A beat-up Bluebird and a burned building in UB

By the time I cleared immigration and customs at Ulaanbaatar airport last night, it was just on midnight as I exited the arrivals hall. I thought my office had arranged for someone to meet me, but nobody was there, so I had to take a taxi.

I saw lots of taxi touts hanging around the arrivals hall, so I asked at the information counter how much a taxi into the city was. The girl behind the counter said “9,000 tughriks,” (about US$8) but then she added: “but those guys will want at least 15,000 or 20,000,” gesturing towards the taxi touts.

I wondered why she was bothering to tell me that because I knew there was a proper taxi rank outside, so I headed out the glass doors towards the taxi rank ignoring the touts on the way. One of the touts followed me, and when I got to the taxi rank I could see why, because the ‘official’ taxi stand had been taken over by the touts. There were no proper taxis in sight. Just a line of beat-up old cars with young guys sitting on the bonnets waiting for weary travelers who had no other way to get into the city. It looked like the normal taxis don’t bother to come out to the airport at night, so the touts had taken over the taxi service completely.

The guy who had followed me started to put my bags into the boot of his car, which was the first one on the rank. I said to him: “How much to the Ulaanbaatar Hotel?” He replied: “30,000.” I said: “No way, the fare is never more than 10,000,” to which he replied: “Okay, I’ll take you for 20,000,” and we settled on that.

I had already decided that I would pay him 20,000 because when taking unlicensed taxis in the middle of the night, I don’t want the driver to think I have screwed him down too much otherwise he might be tempted to rob me on the way (although I don’t believe that Ulaanbaatar has a reputation for that – if it was Russia I would be much more apprehensive).

His car was an old right-hand drive Nissan Bluebird (probably a second hand import from Japan where they drive on the left hand side of the road) with a cracked windscreen, no seatbelts in the back, and no shock absorbers. He drove into the city on high beam all the way, with a red engine warning light flashing on his dashboard. It was a bumpy ride, but I must say he drove quite safely – I’ve experienced a lot worse in other countries.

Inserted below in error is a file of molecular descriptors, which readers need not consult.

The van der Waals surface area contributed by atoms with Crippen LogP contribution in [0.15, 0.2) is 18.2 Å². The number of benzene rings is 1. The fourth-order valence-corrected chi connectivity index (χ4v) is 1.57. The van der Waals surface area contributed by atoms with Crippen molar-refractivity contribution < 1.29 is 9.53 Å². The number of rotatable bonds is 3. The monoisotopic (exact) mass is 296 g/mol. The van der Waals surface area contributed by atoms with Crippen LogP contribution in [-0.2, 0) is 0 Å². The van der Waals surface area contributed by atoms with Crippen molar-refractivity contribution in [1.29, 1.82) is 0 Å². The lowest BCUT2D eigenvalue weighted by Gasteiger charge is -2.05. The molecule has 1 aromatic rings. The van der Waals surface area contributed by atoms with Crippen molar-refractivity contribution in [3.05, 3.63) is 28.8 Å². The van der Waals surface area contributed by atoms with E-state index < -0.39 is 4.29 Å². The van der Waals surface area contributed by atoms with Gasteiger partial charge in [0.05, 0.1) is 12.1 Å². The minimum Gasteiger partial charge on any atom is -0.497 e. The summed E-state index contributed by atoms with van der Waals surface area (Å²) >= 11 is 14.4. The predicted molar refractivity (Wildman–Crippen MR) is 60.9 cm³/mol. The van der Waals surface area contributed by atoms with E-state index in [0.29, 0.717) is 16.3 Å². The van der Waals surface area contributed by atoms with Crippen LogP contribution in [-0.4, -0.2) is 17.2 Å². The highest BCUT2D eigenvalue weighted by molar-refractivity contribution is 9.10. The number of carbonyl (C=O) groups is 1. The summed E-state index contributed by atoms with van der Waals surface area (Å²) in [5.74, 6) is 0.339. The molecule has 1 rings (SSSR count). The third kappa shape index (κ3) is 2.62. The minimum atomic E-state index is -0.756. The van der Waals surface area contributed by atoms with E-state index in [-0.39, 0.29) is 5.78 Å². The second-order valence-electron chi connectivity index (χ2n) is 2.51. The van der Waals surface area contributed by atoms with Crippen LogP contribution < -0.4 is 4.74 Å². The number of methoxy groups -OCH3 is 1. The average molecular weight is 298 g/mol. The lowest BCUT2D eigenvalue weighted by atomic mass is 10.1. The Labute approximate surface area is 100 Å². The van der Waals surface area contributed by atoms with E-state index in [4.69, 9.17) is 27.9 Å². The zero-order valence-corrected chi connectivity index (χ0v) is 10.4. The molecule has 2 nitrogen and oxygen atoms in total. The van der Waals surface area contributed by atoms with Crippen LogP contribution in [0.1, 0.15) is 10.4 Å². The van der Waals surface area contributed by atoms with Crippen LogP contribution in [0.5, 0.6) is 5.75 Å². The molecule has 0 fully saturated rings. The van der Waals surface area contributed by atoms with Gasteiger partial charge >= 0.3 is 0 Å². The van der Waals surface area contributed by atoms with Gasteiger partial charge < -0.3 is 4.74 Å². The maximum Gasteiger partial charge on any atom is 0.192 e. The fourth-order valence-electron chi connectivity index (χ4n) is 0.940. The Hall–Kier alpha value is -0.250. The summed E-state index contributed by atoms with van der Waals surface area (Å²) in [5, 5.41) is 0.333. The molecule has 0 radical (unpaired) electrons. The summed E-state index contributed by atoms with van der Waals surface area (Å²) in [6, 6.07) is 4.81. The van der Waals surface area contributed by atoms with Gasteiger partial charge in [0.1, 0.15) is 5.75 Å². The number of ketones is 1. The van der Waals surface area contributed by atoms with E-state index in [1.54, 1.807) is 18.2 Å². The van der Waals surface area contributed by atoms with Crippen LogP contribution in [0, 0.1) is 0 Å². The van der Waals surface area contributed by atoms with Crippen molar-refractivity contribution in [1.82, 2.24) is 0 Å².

When I woke up this morning, I drew the curtains of my hotel room to find I was right next door to the headquarters of Mongolia’s ruling party that had been set on fire by an angry demonstrators last month after the announcement of the election results (they believed that the ruling party – the MPRP - had ‘fixed’ the June elections).

The demonstrators also alleged that party members were getting rich from ‘donations’ from Russia and China for giving them preferential access to Mongolia’s natural resources, whilst the rest of the people in Mongolia remained poor.

A state of emergency was declared on 1 July, but that lasted only four days and things settled down quickly after that. Most Mongolians I have spoken to feel ashamed of what happened and now the burnt-out headquarters of the MPRP seems to be the only reminder of this blot on Mongolia’s history. Five people died on that night.

I wondered how I would have reacted if I had been staying in room 403 of the Ulaanbaatar Hotel on 1 July. I guess I would have started taking pictures from the window at first, but it probably would have got quite scary after that.

Living in the 13th century

Traveling light to Lagos